Animal Science Department



Roy Roath

Date of this Version

December 1997


Published for Proceedings, The Range Beef Cow Symposium XV December 9, 10 and 11, 1997, Rapid City, South Dakota.


The context in which rangeland livestock enterprises operate is changing in the United States. Economic pressures, markets, agency policies, and greater environmental awareness are challenging range livestock operators to mange their operations mare effectively and to respond to meet the challenges of the question "Are you a good steward of the land?" being posed by friend and foe, alike. This debate on land management practices is increasing. Much of this discussion is focusing on conflicts between the multiple uses of the resource. This affects the western livestock industry in a major way because the industry will be judged on its best bad examples.

By in large. I think that ranchers believe and understand that healthy, vigorous, productive rangelands are essential to their survival. Effective management of the forage resource base of your operation is about sustaining the very basis of production for your ranch. Recognizing the status of resources will reflect the effect of management actions and that managers should assess their practices for long-term sustainability is an important part of its program.

The western livestock industry sees the need for greater communication and understanding among all sectors involved in the care and use of public and private lands. This resource guide was developed with the objective of facilitating that need and providing decision-making and monitoring tools to assist in the management of sustainable ecosystems. Sustainable ecosystems will support financially sound range management enterprises capable of providing the economic return that sustains quality of life for the ranch family, the community, and the society.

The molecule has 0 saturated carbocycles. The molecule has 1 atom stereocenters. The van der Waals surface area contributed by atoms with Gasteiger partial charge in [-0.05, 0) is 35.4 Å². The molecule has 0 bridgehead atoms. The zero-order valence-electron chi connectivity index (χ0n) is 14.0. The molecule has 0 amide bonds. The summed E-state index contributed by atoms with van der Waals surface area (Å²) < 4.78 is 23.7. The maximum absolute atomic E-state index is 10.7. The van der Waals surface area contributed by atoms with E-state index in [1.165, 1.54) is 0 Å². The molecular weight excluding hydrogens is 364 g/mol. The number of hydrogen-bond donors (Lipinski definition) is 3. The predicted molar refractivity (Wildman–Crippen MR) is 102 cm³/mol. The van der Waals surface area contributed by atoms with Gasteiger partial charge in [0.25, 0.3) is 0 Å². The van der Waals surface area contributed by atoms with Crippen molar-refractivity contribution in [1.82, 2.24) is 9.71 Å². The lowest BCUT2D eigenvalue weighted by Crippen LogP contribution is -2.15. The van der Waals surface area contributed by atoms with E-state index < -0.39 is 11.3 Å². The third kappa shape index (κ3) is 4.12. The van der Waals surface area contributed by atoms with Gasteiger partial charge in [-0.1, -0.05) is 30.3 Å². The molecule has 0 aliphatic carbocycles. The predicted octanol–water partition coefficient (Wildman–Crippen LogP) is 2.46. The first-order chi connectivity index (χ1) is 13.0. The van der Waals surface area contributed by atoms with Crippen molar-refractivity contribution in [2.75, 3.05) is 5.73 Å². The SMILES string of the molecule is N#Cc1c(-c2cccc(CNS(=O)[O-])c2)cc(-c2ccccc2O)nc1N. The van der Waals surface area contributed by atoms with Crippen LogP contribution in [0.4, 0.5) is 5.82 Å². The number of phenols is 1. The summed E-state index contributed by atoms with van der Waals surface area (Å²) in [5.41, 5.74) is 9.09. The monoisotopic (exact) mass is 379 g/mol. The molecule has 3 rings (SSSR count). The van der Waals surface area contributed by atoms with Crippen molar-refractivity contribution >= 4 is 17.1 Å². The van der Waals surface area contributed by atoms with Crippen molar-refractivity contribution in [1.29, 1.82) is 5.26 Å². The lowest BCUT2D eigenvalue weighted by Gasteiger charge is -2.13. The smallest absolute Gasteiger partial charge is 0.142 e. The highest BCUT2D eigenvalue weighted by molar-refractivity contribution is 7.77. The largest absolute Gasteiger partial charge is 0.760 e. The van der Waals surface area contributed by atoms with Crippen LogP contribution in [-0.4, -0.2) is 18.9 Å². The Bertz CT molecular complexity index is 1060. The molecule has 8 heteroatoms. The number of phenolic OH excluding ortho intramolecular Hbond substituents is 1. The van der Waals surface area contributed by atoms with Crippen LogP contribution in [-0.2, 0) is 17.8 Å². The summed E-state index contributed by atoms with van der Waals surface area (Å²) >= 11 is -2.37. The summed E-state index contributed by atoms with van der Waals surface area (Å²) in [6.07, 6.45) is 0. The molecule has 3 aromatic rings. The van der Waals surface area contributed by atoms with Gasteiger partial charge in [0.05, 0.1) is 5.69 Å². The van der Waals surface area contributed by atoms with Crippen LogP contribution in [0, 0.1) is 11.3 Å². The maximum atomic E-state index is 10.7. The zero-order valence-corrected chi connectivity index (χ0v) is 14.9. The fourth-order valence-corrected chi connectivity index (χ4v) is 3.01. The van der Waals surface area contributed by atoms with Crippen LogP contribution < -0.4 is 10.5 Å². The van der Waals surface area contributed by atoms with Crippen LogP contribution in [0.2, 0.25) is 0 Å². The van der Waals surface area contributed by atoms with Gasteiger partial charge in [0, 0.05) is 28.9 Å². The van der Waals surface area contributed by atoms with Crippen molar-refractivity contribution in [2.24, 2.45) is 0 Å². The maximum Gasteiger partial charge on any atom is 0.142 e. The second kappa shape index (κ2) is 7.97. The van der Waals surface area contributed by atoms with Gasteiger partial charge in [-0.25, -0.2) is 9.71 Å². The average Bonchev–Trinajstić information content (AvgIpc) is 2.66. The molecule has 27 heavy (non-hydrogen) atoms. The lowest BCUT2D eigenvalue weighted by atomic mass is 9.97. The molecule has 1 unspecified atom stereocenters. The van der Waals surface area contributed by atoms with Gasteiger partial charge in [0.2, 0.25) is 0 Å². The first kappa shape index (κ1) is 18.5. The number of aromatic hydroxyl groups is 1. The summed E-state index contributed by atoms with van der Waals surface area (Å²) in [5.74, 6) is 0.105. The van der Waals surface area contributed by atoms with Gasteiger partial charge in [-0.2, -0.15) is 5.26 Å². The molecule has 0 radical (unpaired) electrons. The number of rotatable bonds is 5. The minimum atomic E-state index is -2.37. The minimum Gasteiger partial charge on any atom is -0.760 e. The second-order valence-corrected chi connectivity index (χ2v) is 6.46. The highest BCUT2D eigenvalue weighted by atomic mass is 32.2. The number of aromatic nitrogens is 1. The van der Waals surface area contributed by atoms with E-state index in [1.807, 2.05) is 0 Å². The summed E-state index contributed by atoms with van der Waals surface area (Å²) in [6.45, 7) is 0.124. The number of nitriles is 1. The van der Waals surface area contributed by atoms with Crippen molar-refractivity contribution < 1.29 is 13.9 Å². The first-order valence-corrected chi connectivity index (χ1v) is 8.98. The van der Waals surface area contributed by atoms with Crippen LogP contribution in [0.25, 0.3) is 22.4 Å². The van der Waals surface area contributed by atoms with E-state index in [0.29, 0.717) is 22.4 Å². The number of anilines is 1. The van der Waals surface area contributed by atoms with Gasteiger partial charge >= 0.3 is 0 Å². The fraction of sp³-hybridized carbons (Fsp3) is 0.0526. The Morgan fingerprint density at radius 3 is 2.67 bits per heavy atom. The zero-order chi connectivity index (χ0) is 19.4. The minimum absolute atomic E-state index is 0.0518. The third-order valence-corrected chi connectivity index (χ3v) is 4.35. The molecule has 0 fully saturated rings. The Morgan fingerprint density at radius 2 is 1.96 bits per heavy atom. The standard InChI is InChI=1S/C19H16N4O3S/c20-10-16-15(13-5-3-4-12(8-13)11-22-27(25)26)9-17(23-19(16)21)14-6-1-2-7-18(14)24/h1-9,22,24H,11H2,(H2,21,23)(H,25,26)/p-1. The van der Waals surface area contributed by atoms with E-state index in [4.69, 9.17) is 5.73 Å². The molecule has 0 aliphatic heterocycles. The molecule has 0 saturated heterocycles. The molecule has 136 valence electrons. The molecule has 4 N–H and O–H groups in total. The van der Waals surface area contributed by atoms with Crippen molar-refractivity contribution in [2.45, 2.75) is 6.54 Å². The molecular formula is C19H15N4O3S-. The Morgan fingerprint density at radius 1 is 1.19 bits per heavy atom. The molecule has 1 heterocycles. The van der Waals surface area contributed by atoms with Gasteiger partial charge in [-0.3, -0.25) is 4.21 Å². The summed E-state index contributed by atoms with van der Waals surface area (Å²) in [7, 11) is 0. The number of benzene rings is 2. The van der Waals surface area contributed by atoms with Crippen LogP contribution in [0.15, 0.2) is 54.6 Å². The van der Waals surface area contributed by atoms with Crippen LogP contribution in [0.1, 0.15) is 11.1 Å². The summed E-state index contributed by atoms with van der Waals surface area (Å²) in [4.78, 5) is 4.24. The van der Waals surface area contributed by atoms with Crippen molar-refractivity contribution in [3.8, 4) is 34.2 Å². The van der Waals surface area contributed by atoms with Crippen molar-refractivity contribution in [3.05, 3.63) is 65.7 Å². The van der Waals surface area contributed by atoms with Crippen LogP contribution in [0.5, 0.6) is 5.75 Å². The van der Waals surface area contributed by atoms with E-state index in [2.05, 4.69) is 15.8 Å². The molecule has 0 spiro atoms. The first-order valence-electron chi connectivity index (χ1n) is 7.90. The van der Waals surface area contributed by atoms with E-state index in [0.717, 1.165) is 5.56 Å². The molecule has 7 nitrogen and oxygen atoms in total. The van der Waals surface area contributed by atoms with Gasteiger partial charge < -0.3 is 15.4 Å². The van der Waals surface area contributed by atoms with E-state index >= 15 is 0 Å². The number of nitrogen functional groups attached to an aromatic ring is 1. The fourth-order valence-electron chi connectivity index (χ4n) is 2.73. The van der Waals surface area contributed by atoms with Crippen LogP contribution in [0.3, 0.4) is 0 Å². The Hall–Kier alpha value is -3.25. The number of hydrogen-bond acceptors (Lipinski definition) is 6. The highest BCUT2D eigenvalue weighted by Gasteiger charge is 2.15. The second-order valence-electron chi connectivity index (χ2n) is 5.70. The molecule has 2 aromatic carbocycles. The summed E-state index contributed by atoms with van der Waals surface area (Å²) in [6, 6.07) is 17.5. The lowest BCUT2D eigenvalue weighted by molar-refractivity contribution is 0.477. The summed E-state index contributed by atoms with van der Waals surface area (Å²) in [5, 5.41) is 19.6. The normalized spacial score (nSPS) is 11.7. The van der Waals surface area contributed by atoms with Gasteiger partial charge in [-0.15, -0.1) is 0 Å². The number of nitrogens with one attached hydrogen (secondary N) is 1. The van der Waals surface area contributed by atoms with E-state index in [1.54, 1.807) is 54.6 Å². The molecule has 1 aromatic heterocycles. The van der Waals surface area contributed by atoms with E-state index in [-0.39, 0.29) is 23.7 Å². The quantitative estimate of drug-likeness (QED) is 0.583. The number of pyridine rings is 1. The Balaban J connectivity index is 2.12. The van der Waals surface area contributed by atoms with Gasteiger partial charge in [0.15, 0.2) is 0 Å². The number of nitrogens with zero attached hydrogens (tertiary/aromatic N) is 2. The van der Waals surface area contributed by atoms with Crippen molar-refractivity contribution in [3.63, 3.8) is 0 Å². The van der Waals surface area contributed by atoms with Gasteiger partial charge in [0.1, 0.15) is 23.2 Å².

Land managers need information an soil, water, and vegetative components of the resource base, as well as demands on that resource, to be able to develop sustainable management strategies. They also need to assess the impact of implemented strategies an the status of the resource. Monitoring is a process that provides baseline resource data and feedback information allowing managers to adjust their management strategies to meet their for goals and objectives.

Monitoring is not a process that can be dealt with in isolation. Setting rangeland objectives and determining their feasibility is essential to monitoring. Managers need to know what and why they are monitoring. They cannot afford the time and the cost of collecting endless pieces of vegetation data without a clear understanding of how that data will be used. Monitoring, as presented here, is for use in the ranch management decision process. Information gathered but not used for decisions is wasted effort and resources.